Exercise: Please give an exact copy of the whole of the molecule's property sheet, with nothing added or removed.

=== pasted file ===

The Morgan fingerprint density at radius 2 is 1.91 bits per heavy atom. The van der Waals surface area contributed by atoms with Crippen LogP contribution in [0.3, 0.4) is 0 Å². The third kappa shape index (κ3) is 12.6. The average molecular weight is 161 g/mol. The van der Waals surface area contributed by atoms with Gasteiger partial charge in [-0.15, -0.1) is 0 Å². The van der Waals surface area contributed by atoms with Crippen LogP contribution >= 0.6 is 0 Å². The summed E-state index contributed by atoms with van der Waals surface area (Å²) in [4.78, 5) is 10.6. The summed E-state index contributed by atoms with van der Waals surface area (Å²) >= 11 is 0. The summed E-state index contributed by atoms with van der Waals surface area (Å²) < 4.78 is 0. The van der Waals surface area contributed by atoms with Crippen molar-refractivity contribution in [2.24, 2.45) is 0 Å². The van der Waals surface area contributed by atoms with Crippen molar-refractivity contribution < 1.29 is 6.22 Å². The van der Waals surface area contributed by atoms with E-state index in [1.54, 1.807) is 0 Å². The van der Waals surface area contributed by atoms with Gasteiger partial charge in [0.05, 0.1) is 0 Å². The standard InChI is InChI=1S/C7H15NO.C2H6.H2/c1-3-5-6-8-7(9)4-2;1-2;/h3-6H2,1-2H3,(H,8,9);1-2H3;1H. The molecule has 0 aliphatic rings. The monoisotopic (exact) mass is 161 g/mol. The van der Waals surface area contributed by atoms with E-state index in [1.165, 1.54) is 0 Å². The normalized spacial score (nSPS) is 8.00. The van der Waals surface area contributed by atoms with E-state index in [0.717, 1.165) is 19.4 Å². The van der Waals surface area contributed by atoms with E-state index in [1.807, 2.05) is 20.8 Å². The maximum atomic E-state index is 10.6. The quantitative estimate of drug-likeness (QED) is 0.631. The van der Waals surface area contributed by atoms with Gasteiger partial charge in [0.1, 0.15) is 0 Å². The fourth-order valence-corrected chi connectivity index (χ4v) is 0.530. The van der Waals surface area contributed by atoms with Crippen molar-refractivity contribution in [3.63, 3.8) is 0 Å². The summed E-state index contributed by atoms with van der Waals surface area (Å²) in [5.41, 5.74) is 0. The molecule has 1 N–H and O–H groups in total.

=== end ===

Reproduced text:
The Morgan fingerprint density at radius 2 is 1.91 bits per heavy atom. The van der Waals surface area contributed by atoms with Crippen LogP contribution in [0.3, 0.4) is 0 Å². The third kappa shape index (κ3) is 12.6. The average molecular weight is 161 g/mol. The van der Waals surface area contributed by atoms with Gasteiger partial charge in [-0.15, -0.1) is 0 Å². The van der Waals surface area contributed by atoms with Crippen LogP contribution >= 0.6 is 0 Å². The summed E-state index contributed by atoms with van der Waals surface area (Å²) in [4.78, 5) is 10.6. The summed E-state index contributed by atoms with van der Waals surface area (Å²) >= 11 is 0. The summed E-state index contributed by atoms with van der Waals surface area (Å²) < 4.78 is 0. The van der Waals surface area contributed by atoms with Crippen molar-refractivity contribution in [2.24, 2.45) is 0 Å². The van der Waals surface area contributed by atoms with Crippen molar-refractivity contribution < 1.29 is 6.22 Å². The van der Waals surface area contributed by atoms with E-state index in [1.54, 1.807) is 0 Å². The van der Waals surface area contributed by atoms with Gasteiger partial charge in [0.05, 0.1) is 0 Å². The standard InChI is InChI=1S/C7H15NO.C2H6.H2/c1-3-5-6-8-7(9)4-2;1-2;/h3-6H2,1-2H3,(H,8,9);1-2H3;1H. The molecule has 0 aliphatic rings. The monoisotopic (exact) mass is 161 g/mol. The van der Waals surface area contributed by atoms with E-state index in [1.165, 1.54) is 0 Å². The normalized spacial score (nSPS) is 8.00. The van der Waals surface area contributed by atoms with E-state index in [0.717, 1.165) is 19.4 Å². The van der Waals surface area contributed by atoms with E-state index in [1.807, 2.05) is 20.8 Å². The maximum atomic E-state index is 10.6. The quantitative estimate of drug-likeness (QED) is 0.631. The van der Waals surface area contributed by atoms with Gasteiger partial charge in [0.1, 0.15) is 0 Å². The fourth-order valence-corrected chi connectivity index (χ4v) is 0.530. The van der Waals surface area contributed by atoms with Crippen molar-refractivity contribution in [3.63, 3.8) is 0 Å². The summed E-state index contributed by atoms with van der Waals surface area (Å²) in [5.41, 5.74) is 0. The molecule has 1 N–H and O–H groups in total.